Ethiopia: The UN Will Even Let TPLF Assault and Detain Their Workers

Jeff Pearce
5 min readOct 18, 2021

“If something comes, no one will protect me.”

Sources say TPLF soldiers have been harassing, beating, and detaining Ethiopian staff for the UN and contracted workers — sometimes for days — with UN senior officials letting it happen and refusing to go public.

According to a source, a Child Protection Specialist for UNICEF in the Mekelle area was snatched by the TPLF while heading from the work compound to his personal quarters in mid-July. It was only after he went missing for about three to five days that the UN realized what had happened, and that their staffer had been beaten and was being held by TPLF soldiers. The staffer was later reassigned to the Afar region. But while UN officials discussed what happened to him at a meeting, the episode was not included in the regular internal reports that cover security incidents. Nor did the UN go public.

A contracted worker in Shire was also regularly harassed in July. Again, the UN didn’t bother to log the security incident on its internal reports.

I reached out to the individual who works for UNICEF and was assaulted, but they told me, “I’m not ready to talk about my experiences in Tigray” before quickly hanging up.

Nevertheless, a second, independent source confirms it was common knowledge among UN staff that an Ethiopian worker for UNICEF was mistreated and interrogated for hours by the TPLF.

Why isn’t this in the UN’s records? Applying a double standard is apparently business as usual for the organization. A truck driver detained for a day in the Afar region made it into the security reports, but serious incidents when the TPLF are the culprits can get a pass.

The Child Protection Specialist who was reassigned is Amhara. The contracted worker is Oromo. One source believes that’s not a coincidence, “It’s based on ethnic background.” The TPLF are targeting staff and contracted workers of other ethnicities, harassing them, and if that kind of pressure won’t work, they will snatch them up and detain them. When the UN shows up to negotiate a staff member’s release, the TPLF will make letting them go contingent on the staffer being reassigned out of the region.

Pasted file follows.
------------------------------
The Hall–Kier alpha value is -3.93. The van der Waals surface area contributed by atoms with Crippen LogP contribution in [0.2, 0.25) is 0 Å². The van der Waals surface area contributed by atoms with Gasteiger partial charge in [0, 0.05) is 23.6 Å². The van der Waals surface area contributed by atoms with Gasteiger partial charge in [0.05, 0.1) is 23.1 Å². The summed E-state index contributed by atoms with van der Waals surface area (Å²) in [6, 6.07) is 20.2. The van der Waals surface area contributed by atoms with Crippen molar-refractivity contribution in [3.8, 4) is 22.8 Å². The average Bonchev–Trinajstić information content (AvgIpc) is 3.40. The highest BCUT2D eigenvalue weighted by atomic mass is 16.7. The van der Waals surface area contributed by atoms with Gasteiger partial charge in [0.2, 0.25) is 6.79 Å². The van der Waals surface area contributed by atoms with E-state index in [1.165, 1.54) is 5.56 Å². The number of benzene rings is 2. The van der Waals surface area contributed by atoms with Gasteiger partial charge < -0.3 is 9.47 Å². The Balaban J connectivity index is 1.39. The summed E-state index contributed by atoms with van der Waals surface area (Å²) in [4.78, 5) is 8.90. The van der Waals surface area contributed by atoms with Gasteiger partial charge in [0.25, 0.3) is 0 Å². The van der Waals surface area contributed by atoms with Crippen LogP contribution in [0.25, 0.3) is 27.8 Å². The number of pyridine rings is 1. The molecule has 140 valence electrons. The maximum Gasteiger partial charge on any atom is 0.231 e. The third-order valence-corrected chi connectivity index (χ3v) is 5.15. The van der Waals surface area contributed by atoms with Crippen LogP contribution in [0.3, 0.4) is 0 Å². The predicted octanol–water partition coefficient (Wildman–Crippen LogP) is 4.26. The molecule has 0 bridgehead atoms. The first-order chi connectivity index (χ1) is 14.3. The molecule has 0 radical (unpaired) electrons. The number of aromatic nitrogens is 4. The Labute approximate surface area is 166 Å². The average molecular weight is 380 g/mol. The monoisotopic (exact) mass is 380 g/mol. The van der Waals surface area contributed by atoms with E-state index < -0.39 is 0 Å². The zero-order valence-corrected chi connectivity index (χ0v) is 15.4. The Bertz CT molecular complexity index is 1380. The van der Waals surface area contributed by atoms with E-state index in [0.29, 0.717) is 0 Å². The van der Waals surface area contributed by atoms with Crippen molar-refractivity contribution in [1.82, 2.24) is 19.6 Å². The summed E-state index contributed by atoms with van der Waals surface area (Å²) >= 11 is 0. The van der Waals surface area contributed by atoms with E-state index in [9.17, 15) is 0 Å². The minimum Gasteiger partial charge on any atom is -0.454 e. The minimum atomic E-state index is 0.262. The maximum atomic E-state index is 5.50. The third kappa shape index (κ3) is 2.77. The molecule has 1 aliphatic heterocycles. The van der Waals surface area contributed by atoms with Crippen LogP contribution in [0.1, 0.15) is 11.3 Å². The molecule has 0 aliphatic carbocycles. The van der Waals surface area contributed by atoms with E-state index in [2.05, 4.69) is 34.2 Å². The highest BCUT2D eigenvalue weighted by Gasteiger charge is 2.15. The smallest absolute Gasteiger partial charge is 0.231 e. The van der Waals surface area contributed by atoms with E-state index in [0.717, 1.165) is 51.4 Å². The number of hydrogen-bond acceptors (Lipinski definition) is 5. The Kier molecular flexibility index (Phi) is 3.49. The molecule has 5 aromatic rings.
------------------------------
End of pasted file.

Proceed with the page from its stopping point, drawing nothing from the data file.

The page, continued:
These attacks carry massive implications for how the UN is operating in Ethiopia. The Ethiopian government just recently declared seven senior UN officials persona non grata and kicked them out for spreading disinformation and helping the TPLF. But as I reported October 5, an internal email demonstrates that UN staff even look the other way while the TPLF carry out forced recruitment in IDP camps, and they also ordered workers not to attend “recruitment events” or take any photos or video of recruitment activities.

Now it’s clear that senior officials will even sacrifice members of their own team, allowing them to be assaulted and detained by the TPLF, to maintain the positive image that mainstream Western media has offered the world.

While a public Situation Report for July 19 acknowledges “there have been reports of attacks on individuals suspected to have supported the Ethiopian National Defence Forces and the Eritrean Defence Forces,” there is no mention of an attack on a UN worker. Nor did it make into the Situation Report for August 5. Why is the UN covering up what happens to some of their own?